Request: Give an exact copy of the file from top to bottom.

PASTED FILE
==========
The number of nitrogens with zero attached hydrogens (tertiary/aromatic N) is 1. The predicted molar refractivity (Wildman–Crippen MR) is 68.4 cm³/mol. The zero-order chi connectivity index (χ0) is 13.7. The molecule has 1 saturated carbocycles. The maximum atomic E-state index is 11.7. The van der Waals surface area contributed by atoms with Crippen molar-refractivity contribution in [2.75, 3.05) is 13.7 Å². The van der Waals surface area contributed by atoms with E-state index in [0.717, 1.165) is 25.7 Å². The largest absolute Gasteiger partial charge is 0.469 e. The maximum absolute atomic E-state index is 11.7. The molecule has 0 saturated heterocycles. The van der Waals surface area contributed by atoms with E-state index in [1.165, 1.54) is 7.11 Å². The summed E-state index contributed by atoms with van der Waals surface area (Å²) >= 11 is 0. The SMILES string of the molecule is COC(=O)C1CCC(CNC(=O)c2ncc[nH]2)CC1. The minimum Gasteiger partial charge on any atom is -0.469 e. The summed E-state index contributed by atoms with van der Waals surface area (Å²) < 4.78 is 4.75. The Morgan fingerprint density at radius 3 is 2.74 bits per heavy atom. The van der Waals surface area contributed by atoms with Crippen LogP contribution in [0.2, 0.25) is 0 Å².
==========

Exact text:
The number of nitrogens with zero attached hydrogens (tertiary/aromatic N) is 1. The predicted molar refractivity (Wildman–Crippen MR) is 68.4 cm³/mol. The zero-order chi connectivity index (χ0) is 13.7. The molecule has 1 saturated carbocycles. The maximum atomic E-state index is 11.7. The van der Waals surface area contributed by atoms with Crippen molar-refractivity contribution in [2.75, 3.05) is 13.7 Å². The van der Waals surface area contributed by atoms with E-state index in [0.717, 1.165) is 25.7 Å². The largest absolute Gasteiger partial charge is 0.469 e. The maximum absolute atomic E-state index is 11.7. The molecule has 0 saturated heterocycles. The van der Waals surface area contributed by atoms with E-state index in [1.165, 1.54) is 7.11 Å². The summed E-state index contributed by atoms with van der Waals surface area (Å²) >= 11 is 0. The SMILES string of the molecule is COC(=O)C1CCC(CNC(=O)c2ncc[nH]2)CC1. The minimum Gasteiger partial charge on any atom is -0.469 e. The summed E-state index contributed by atoms with van der Waals surface area (Å²) < 4.78 is 4.75. The Morgan fingerprint density at radius 3 is 2.74 bits per heavy atom. The van der Waals surface area contributed by atoms with Crippen LogP contribution in [0.2, 0.25) is 0 Å².